Do you like being comfortable in your home? Of course you do. With today’s renovations, more and more thought is being put into not only creating something beautiful, but also making your home more comfortable…and bathrooms are no exception. Here are some ideas that can easily add more comfort to your newly planned bathroom.
For the longest time, choosing a toilet was a pretty basic decision. Do you want the basic, standard, 2-piece toilet or do you want the more expensive one piece toilet? Now, there are more options that not only give your toilet a different look, but these options actually affect the level of comfort you have when…uhh…using the toilet.
The first option that you should consider is choosing between a round toilet bowl or an elongated toilet bowl. Traditionally, toilets were of the round variety, however, an elongated toilet bowl is a lot easier to sit on. The only real drawback of course is they take up a larger footprint in your bathroom. In most cases, this isn’t a problem, but for small bathrooms, such as an ensuite, an elongated toilet might affect how much leg room you have, or, it may interfere with opening and closing the door.
The other option that can really add a lot of comfort is the height of the bowl. Standard height toilet bowls are usually 15 inches high whereas “comfort height” toilet bowls are 17-19 inches high. Those extra couple of inches don’t sound like a lot but, trust me, if you are tall, elderly, or have mobility problems, these toilets are a lot easier to sit on.
As you move to an elongated, comfort height toilet, the cost of the toilet does go up, but the amount is really insignificant.
There was a time in Edmonton in the nineties when new home builders were building bathrooms that included a whirlpool or jet tub. These monstrosities looked nice, but almost everyone I’ve talked to who has one says they don’t
use it and would like to get rid of it. Sure, I imagine there are those folks that like to sit in the tub at the end of a long day with a glass of wine and a good book, but in reality, most people take showers.
If you’re the kind of person that steps into your bathtub only to take a shower, why not get rid of the tub? More and more, it’s becoming acceptable to forego the tub in favour of a tiled shower as the main place to bathe. The tiling systems have improved enough that, if done correctly, showers aren’t prone to leaking either.
The benefits of having a shower rather than a tub are many. The most obvious one, of course, is safety. You’re not lifting you leg very high in order to get into and out of a shower whereas with a tub, it’s much easier to slip and fall while getting in or out. Showers are easier to clean as well. And, if you do need to sit down due to mobility issues, a fold down bench is a perfect way to sit and enjoy the nice hot water. Add in a rain head and it’s like sitting under a waterfall.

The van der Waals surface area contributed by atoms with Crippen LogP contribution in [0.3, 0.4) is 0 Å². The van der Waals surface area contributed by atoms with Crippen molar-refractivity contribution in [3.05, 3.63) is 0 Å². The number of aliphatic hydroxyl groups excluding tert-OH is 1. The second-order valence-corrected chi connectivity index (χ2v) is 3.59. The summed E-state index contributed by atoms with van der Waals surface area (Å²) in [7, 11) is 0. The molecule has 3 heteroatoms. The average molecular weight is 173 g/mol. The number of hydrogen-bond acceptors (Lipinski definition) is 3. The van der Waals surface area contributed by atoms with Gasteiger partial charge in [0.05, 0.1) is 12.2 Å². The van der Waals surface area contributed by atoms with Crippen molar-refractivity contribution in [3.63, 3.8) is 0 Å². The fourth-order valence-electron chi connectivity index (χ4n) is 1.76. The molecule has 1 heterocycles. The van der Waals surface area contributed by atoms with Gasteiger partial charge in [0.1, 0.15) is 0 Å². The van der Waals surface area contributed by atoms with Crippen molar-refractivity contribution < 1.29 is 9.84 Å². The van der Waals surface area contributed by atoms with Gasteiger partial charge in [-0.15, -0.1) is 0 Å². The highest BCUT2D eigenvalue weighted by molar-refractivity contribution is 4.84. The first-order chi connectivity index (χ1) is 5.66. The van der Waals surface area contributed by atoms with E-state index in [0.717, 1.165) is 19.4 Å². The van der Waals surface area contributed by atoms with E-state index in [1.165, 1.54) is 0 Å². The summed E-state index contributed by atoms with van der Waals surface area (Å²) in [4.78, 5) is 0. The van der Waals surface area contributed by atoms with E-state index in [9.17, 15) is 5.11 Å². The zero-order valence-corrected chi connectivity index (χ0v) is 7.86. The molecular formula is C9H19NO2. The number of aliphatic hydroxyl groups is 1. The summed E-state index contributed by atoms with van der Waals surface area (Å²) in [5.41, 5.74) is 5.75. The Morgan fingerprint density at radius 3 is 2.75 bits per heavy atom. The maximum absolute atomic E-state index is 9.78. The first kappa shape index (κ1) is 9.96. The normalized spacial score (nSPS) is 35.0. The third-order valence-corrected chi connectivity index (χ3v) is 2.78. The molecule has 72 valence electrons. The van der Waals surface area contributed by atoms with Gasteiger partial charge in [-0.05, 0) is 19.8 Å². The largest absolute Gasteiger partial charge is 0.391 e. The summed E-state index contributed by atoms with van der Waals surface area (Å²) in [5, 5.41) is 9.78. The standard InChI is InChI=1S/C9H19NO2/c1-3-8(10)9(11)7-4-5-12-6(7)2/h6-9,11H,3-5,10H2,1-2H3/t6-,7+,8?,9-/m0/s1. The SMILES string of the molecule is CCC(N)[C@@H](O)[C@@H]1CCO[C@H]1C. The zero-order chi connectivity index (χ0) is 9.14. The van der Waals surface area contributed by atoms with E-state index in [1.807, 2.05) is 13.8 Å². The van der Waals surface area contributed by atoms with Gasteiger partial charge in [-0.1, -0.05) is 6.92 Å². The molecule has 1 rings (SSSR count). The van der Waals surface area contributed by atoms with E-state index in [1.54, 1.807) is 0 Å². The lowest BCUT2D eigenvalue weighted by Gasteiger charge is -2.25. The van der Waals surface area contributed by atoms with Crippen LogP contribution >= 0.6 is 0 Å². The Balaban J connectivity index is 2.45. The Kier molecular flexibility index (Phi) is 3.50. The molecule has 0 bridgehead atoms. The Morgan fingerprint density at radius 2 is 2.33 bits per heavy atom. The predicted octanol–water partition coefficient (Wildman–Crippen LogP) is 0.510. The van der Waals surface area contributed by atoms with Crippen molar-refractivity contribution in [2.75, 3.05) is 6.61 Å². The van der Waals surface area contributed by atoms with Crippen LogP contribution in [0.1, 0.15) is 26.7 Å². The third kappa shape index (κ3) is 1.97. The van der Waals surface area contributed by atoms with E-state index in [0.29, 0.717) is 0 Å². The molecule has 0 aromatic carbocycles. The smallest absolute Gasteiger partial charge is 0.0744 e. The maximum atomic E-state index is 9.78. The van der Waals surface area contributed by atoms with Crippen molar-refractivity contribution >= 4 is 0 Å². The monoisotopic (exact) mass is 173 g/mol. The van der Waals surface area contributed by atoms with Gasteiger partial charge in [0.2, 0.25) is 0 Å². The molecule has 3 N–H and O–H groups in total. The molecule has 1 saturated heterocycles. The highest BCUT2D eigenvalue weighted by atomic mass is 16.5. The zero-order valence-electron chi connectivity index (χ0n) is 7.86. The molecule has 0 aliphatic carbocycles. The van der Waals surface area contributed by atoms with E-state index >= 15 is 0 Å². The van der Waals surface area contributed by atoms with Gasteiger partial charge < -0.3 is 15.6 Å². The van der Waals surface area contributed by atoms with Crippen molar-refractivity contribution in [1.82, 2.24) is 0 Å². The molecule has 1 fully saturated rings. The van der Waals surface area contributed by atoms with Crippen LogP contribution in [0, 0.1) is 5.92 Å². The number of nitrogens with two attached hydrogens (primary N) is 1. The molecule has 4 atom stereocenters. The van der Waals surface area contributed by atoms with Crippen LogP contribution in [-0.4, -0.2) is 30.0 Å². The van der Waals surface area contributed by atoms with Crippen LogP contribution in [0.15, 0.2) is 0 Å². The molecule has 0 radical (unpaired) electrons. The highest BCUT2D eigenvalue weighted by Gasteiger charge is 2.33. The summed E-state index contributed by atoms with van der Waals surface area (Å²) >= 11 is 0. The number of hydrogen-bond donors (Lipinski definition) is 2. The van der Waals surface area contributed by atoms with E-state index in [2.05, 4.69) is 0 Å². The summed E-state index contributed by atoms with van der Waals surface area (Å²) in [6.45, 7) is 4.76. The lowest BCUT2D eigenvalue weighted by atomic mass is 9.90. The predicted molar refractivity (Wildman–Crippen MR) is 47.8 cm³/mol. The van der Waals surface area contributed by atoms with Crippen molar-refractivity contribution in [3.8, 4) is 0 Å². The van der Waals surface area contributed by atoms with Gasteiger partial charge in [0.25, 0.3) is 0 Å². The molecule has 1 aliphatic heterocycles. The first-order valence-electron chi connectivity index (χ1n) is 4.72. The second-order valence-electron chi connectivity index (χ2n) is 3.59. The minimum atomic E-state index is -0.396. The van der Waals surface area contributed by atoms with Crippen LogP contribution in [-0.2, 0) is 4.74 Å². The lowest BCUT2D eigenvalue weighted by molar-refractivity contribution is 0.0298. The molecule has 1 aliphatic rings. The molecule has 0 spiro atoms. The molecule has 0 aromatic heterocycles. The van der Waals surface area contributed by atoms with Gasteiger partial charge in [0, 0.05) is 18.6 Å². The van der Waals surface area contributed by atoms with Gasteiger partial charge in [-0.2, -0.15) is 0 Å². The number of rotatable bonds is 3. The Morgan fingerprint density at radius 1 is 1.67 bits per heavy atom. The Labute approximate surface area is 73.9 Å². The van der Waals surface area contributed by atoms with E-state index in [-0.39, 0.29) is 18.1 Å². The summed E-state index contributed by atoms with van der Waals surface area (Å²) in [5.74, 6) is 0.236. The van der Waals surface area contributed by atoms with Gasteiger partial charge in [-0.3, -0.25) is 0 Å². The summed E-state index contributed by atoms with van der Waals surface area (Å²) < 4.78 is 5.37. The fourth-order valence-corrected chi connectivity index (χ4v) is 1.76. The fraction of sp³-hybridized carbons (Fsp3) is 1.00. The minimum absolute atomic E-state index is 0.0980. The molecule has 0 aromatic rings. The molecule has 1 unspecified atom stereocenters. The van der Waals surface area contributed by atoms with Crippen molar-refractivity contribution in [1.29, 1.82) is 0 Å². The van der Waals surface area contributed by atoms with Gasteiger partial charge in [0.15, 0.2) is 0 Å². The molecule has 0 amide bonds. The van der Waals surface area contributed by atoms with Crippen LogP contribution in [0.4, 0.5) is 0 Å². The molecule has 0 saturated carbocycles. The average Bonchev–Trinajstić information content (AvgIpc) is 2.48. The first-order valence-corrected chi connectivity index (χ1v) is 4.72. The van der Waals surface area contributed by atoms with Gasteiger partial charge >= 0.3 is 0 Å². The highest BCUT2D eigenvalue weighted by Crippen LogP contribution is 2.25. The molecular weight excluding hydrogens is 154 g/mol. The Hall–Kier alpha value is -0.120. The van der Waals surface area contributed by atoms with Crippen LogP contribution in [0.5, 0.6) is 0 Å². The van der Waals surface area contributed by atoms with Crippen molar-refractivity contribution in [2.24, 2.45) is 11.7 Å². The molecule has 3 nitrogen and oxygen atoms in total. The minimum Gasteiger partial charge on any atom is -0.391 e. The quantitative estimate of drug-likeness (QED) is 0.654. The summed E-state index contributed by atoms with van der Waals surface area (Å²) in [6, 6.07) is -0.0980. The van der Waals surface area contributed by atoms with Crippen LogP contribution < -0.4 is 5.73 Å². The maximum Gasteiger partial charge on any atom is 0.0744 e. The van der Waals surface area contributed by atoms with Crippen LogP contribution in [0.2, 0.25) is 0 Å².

What if I kids? Pets? Isn’t a tub easier? I really don’t think so. Nowadays, a when bathing a newborn, most people buy a smaller tub to sit in the regular tub. Now, that tub can just sit on the shower floor (or maybe the bench, although I haven’t tried that). And as far as pets go, I don’t really think there is a difference.
Part of the comfort factor that a lot of people don’t always think about is how some product choices can affect your bathroom. A good example of this is cleaning. Do you like spending lots of time with an old toothbrush cleaning soap scum out of your grout lines and around your shower door? I didn’t think so. A lot of older bathrooms used 6 inch by
6 inch wall tile and a sliding shower door that sat on edge of the tub. If you weren’t dedicated to cleaning well, the tile and the door started to look funky after a while.
The first thing you can do to combat the funk and make your life more comfortable is to choose a larger format tile. Bigger tile equal fewer grout lines which means less scrubbing. Not only that, but the current trend in bathroom tile is to go with a larger format tile. It’s common now to see 12×24 or 18×24 tile on the walls rather than 3×6 or 6×6. And, if you want to spice up the look of these larger tiles, it’s still easy to incorporate mosaic accents in the design.
As well, instead of including a glass door for your tub or shower, why not go with a rod and curtain? The advantage of the rod and curtain is that it’s much easier to keep clean. When a shower door gets dirty, it often means getting down on your hands and knees with a scrub brush and spending some time removing the mildew. With a shower curtain, you can throw the thing in the wash, or, simply replace it. Come to think of it, the rod and curtain are also a lot more comfortable on your wallet.